The power of communication

Written by: Butterfield Trust (Guernsey) Posted: 12/02/2021

BLDigital_LindsayOzanne_ButterfieldLindsay Ozanne, Managing Director at Butterfield Trust (Guernsey) Limited, explains how the shift to remote working during the Covid-19 pandemic has changed the way colleagues communicate and reshaped the relationship between businesses and clients

It’s hard to believe that we’ve been dealing with the Covid-19 pandemic for nine months now. As businesses across all sectors locked down in March, the way people worked changed dramatically, with many being forced to do so remotely. 

Lockdown and restrictions on travel also meant that financial services clients were unable to meet with their banks, trustees and advisers on a face-to-face basis. 

Along with this came the seismic shift to video calling through now-familiar platforms such as Zoom and Microsoft Teams. While these technologies gave us the practical tools, the way we actually communicated with each other at the start of the pandemic provided particular challenges.

For a start, it was hard to interpret body language (that is if people bothered to turn on their camera), which plays a big part in how we perceive what people are telling us.

From a workplace perspective, video calls also made it difficult for managers to pick up on how people were feeling. All of a sudden, we had to listen more closely to what was being said.

Butterfield wasn’t alone in placing a lot of emphasis on the wellbeing of individuals in the early days of the pandemic – something we still do to this day. We were very mindful of those who were isolated living in a one-bedroom flat and those who were struggling with the practicalities of juggling family life with work.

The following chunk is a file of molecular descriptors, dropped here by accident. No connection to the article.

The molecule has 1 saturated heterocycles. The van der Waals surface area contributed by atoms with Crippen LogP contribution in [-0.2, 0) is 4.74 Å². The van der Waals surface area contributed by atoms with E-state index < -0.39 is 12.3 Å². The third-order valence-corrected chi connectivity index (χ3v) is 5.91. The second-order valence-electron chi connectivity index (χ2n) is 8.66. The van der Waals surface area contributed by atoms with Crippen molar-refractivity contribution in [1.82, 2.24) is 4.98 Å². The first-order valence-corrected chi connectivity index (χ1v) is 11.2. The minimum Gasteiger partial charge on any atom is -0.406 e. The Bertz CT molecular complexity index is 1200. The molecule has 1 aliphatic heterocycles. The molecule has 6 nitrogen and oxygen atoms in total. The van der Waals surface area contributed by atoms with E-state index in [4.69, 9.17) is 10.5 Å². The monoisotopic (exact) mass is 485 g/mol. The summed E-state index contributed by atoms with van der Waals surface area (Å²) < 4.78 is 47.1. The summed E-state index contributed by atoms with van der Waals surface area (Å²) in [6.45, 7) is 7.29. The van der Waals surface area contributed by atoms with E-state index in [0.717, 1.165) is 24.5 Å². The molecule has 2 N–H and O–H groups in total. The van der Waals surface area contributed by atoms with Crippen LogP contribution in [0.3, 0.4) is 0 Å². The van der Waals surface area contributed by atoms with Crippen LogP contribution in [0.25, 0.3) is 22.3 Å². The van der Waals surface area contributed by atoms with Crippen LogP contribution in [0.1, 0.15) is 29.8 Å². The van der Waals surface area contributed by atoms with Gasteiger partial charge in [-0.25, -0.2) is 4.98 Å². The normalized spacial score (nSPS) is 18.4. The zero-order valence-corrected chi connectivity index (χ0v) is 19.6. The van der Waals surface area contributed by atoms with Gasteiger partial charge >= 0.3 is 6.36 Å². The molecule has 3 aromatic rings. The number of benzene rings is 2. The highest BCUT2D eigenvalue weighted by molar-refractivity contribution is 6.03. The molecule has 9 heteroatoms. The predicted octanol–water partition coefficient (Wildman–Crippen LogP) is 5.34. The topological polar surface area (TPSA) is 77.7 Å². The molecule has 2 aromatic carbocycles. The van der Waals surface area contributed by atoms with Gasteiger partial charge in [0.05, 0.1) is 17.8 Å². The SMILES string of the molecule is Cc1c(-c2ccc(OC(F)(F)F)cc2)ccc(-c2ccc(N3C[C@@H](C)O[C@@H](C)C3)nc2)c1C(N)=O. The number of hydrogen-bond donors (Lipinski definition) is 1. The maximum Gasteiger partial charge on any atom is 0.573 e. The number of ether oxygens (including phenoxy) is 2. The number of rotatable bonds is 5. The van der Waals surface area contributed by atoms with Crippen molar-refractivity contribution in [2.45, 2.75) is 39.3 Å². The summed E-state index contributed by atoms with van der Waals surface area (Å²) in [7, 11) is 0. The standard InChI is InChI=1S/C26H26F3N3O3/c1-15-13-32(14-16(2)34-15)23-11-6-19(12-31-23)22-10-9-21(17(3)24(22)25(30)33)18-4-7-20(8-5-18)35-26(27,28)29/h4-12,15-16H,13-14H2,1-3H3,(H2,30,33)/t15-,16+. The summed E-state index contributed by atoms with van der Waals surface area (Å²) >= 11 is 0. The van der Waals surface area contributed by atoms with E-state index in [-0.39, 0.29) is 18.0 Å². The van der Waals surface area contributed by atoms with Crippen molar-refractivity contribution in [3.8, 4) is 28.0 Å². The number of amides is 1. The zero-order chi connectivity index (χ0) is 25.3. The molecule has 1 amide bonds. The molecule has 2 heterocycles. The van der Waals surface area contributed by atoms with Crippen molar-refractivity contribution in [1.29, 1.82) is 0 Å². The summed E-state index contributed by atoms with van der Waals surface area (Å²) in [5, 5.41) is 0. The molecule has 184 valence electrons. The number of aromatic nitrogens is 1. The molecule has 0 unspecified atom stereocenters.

From a communication perspective, this meant being more empathetic, asking the right questions about how people were coping, and making it clear that help was available if they needed it.

It soon became clear how much we take for granted those daily, seemingly trivial, workplace conversations. In reality, they’re important because they help create a sense of belonging. Working remotely doesn’t give you that opportunity. 

So, like many businesses, we tried to replicate the work experience as much as possible within the remote world. This meant that alongside regular business meetings and addressing work-related matters, we also had coffee calls with team members, where we just chatted and checked in on how everyone was doing.

What really helped was seeing everyone in their home environment, as it made all of us, especially managers, seem more human, with everyone realising we were all in this together.

The pandemic also made us think about communication in a much more structured way. The management team spoke every day so we could find out what was working well and what wasn’t, and learn from each other’s experiences. 

We also made sure that everyone knew about any changes that were happening to the business and our operations, such as returning to the office, so that no one was left in the dark. 

Meeting clients’ needs

As much as the pandemic was a challenge for those working at Butterfield, there were difficulties from a client perspective as well – especially in the trust business, where it is very typical to meet face-to-face.

Naturally, our clients weren’t only worried about health issues, they were also concerned about their financial wellbeing. As a result, we went out of our way to contact each client right at the outset, to find out what they were thinking and what was worrying them.
 
BLDigital_illo_ButterfieldIn many cases, they initially just needed reassurance that we were still there.

Critically, we wanted to communicate with them in the way they felt most comfortable. For second- and third-generation clients, video technology is the norm, it’s the way they communicate, whereas some older clients preferred a phone call. 

That said, some of the older generations happily embraced video calling.